By Steve Huffman
Scott Harvey was recently named Carolinas Golf Association player of the year for the fifth consecutive time, so it would be easy to assume the honor is becoming old hat.
Not at all, according to the 37-year-old Greensboro resident.
“I’m still trying to get my head around it,” Harvey said of the award. “It’s still a big deal; it’s still a tremendous honor.”
Harvey, a property manager with S&K Triad Properties, describes 2015 as perhaps his most well-rounded since he was first named a CGA player of the year.
He won the 2014 U.S. Mid-Amateur, the 2015 Gasparilla Invitational and the 2015 South American Amateur in Peru. In addition, Harvey advanced to the match-play quarterfinals in the 2015 Japan Amateur and tied for sixth in the Porter Cup.
Harvey also qualified for the 2015 Masters off the strength of his mid-amateur championship and was selected as a member of the 2015 USA Walker Cup Team that competed at Royal Lytham & St. Annes Golf Club in England.
“I accomplished all the amateur goals I set for my career,” Harvey said of the tasks he completed in the past year.
But it may be the CGA award of which he’s proudest.
“I can’t tell you what an honor it is,” Harvey said. “There are tons and tons of great players in the Carolinas. The competition is unreal.”
Harvey is the first to win the award in consecutive years since D.J. Trahan managed the feat in 2001 and 2002. No one has come close to managing Harvey’s accomplishment of winning five consecutive years.
Other past recipients include such big-name golfers as Dustin Johnson, Webb Simpson and Jonathan Byrd.
The Richard S. Tufts Awards were established in 1997 to honor Carolinas amateur golfers who had exceptional individual tournament performances over the preceding year. Tufts served on the CGA Executive Committee from 1926 to 1964 and served as president from 1931-33.
The awards are given to the No. 1 golfer based on the CGA amateur rankings at the end of the calendar year in each of four categories: Men, Women, Senior Men and Senior Women. Junior Boys and Junior Girls champions are chosen based on a series of 18 junior tournaments.
Harvey said that while a sixth-consecutive CGA player of the year award isn’t out of question, it’s not where he’s placing his emphasis.
“I’m going to start dialing it back,” he said. “I’m not going to say I’m not going to win again, but I’m going to say I’m not going to play as many tournaments abroad in the coming year. I’m going to be spending more time with my family.”
Harvey and his wife, Kim, have a 6-year-old son, Cameron. Harvey said his son loves to accompany him to the golf course, but tires easily of time spent on the driving range or practice green.
“He wants to be out on the course and actually play,” Harvey said.
When Harvey returned a phone call on a recent weekday afternoon, he was in Pensacola, Fla., visiting family. Harvey, his son and others had just finished a round of miniature golf.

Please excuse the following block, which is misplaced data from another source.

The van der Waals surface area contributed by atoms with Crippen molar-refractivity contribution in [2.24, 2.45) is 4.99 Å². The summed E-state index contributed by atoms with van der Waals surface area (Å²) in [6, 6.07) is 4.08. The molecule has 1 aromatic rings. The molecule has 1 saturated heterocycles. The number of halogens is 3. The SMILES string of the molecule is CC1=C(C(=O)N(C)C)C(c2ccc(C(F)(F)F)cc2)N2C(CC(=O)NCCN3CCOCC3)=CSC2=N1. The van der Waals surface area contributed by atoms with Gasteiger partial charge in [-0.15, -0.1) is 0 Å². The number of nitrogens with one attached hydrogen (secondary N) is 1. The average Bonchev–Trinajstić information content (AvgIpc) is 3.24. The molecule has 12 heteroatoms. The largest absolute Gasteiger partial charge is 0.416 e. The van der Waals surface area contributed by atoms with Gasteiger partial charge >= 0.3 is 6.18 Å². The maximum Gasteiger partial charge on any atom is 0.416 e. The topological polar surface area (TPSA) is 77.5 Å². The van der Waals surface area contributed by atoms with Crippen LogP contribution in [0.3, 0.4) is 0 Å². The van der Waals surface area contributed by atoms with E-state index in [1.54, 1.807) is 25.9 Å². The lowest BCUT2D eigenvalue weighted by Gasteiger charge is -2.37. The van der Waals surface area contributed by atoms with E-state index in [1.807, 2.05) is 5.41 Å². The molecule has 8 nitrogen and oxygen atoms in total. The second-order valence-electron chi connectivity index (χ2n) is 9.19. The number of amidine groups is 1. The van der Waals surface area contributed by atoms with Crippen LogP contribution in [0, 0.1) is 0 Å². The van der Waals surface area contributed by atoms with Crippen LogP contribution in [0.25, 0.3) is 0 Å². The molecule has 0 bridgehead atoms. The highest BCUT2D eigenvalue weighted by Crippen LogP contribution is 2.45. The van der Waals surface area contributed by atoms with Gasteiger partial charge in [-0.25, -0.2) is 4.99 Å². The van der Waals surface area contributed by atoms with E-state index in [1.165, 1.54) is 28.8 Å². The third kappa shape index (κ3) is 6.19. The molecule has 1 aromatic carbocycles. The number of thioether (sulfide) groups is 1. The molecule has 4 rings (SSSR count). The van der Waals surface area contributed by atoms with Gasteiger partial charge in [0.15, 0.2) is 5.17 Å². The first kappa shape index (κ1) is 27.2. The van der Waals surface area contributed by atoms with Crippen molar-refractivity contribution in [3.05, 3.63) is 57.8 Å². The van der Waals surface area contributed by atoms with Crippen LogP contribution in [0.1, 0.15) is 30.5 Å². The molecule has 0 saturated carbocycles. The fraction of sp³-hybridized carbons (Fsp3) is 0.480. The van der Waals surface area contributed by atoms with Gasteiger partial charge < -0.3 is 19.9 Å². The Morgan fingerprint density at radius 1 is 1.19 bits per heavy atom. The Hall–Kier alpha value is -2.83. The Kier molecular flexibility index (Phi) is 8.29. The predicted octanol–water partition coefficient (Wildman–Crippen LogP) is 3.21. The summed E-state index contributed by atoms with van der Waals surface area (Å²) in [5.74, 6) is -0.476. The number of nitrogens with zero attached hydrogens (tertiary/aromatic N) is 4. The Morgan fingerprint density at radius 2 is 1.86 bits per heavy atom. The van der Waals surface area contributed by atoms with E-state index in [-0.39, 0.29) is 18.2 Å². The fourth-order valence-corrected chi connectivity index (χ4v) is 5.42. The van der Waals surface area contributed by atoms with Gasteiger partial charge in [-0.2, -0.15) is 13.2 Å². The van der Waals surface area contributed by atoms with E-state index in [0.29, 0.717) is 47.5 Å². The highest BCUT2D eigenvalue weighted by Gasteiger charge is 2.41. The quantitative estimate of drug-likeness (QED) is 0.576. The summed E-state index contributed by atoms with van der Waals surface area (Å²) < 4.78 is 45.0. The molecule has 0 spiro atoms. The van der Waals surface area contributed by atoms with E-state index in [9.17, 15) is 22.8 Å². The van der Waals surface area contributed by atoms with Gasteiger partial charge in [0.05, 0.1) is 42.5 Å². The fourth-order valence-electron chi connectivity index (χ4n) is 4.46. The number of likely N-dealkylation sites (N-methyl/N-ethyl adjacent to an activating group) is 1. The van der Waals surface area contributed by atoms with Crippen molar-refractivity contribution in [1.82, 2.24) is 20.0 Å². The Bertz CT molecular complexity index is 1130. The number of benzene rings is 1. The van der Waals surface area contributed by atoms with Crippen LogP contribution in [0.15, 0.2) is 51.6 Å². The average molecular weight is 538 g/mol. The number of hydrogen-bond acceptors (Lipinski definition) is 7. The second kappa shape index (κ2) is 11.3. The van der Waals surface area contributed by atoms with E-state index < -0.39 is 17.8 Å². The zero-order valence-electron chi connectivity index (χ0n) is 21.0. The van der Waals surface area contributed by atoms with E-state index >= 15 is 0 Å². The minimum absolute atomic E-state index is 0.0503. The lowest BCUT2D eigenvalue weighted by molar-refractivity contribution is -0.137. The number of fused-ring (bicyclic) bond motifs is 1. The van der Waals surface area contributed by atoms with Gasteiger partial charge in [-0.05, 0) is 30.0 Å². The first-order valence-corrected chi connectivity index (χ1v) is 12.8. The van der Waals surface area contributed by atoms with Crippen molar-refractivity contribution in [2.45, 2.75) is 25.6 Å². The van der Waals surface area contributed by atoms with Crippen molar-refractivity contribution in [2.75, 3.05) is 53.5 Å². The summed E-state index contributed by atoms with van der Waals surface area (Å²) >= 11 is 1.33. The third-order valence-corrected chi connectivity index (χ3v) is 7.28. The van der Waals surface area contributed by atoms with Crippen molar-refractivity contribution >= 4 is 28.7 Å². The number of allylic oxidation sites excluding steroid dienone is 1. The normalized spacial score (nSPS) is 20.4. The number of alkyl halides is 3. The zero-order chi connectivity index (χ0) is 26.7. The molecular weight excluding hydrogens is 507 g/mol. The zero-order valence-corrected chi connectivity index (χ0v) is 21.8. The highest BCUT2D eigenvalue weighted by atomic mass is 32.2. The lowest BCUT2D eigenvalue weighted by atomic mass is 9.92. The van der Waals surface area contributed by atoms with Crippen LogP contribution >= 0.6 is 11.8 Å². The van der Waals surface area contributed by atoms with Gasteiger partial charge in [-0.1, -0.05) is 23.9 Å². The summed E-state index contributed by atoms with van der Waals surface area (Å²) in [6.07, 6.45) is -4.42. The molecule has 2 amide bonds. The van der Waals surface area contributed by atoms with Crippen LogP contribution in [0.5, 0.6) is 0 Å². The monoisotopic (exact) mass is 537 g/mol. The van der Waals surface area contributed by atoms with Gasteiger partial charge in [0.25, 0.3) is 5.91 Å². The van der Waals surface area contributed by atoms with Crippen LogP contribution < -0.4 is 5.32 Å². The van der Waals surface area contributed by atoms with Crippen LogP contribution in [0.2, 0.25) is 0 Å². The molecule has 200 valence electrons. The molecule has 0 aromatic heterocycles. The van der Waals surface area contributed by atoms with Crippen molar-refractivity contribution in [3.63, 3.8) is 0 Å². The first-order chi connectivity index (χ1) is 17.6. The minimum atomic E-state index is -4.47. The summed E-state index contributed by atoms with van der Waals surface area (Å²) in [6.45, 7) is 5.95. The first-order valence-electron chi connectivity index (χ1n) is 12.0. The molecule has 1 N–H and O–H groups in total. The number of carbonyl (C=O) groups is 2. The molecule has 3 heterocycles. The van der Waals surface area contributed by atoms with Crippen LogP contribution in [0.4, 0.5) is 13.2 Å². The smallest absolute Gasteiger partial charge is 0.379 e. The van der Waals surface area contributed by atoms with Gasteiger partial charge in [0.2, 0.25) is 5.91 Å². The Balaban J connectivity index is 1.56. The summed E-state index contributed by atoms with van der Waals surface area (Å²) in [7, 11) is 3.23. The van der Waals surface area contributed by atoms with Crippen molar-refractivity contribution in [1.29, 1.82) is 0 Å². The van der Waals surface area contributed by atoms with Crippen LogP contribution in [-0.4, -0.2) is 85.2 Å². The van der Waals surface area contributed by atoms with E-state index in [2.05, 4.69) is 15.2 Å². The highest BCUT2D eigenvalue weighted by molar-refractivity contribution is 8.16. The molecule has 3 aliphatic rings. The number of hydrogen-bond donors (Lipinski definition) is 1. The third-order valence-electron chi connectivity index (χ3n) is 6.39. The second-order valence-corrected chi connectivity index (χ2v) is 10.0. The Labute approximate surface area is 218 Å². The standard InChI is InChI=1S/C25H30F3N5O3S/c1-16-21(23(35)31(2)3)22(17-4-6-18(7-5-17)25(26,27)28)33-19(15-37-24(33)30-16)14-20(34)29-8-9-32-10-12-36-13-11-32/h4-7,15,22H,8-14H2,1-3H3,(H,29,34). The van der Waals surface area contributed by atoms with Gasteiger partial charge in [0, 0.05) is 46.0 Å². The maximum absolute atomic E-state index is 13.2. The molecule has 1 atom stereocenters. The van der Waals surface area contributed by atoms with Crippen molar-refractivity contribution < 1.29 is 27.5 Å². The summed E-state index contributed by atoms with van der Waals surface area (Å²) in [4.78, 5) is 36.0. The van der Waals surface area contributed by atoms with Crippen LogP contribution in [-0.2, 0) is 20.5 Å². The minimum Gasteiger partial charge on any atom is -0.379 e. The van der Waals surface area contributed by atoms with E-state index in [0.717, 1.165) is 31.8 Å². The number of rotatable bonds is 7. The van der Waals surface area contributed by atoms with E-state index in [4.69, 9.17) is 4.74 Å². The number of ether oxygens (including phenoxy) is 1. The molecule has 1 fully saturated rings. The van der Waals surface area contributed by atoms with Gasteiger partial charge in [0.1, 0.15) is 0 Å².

“Cameron and I had the only hole-in-ones of anybody in the group,” Harvey said, laughing as he spoke.
About 12 years ago, Harvey envisioned for himself a career as a professional golfer. He was playing on a mini-tour and competing with others who shared his dream.
It didn’t take Harvey long to realize that wasn’t his calling.
“I was having decent success, I was holding my own financially,” he said. “It just wasn’t fun. I’d be gone three or four weeks at a time and I missed my family. It just wasn’t for me.”
So he opted to follow in the footsteps of his father, Bill. The elder Harvey, who died in October 2013 at age 82, is in the Carolinas Golf Hall of Fame. His storied career includes 18 U.S. Amateur Championship appearances and eight Carolinas Golf Association championship titles, including Carolinas Amateur wins in 1964, 1965 and 1973.
Many in the Triad remember Bill Harvey as the longtime owner of the Sedgefield Driving Range.
“My father was a lifelong amateur and I decided that was the route I’d follow,” Harvey said. “Dad’s in the Carolinas Golf Hall of Fame and that’s my lifelong goal.”
Of his play in last year’s Masters, Harvey described the event as “the coolest thing I’ve ever done,” though he failed to make the cut. He was paired with Kevin Stadler and Trevor Immelman.
Harvey noted that on the first tee on Thursday’s opening round, both Stadler and Immelman were introduced before him. Each golfer received polite applause.
But when Harvey’s name was announced, the large contingent of fans who traveled from the Triad burst out in cheers.
“It was great,” Harvey said, “like super.”
Of his own play in the Masters, he admitted it could have been better.
“I hit the ball well,” Harvey said. “But I putted like Ray Charles.”
Rocky Manning used to compete against Harvey in mini-tour events, but now serves as his caddy. He can often be found lugging Harvey’s bag in mid-amateur events and also served as his caddy at last year’s Masters.
“I swear, he’d have made the cut if he’d made just half his putts from inside 5 feet,” Manning said. “He hit the ball better than the pros he was playing with.”
Manning said the friendship he and Harvey share is strong, forged through hours together on the golf course as well as time spent together traveling.
“Scott is one of the most genuine guys I know,” Manning said. “I think he’d do anything in the world for me, and I’d do the same for him.”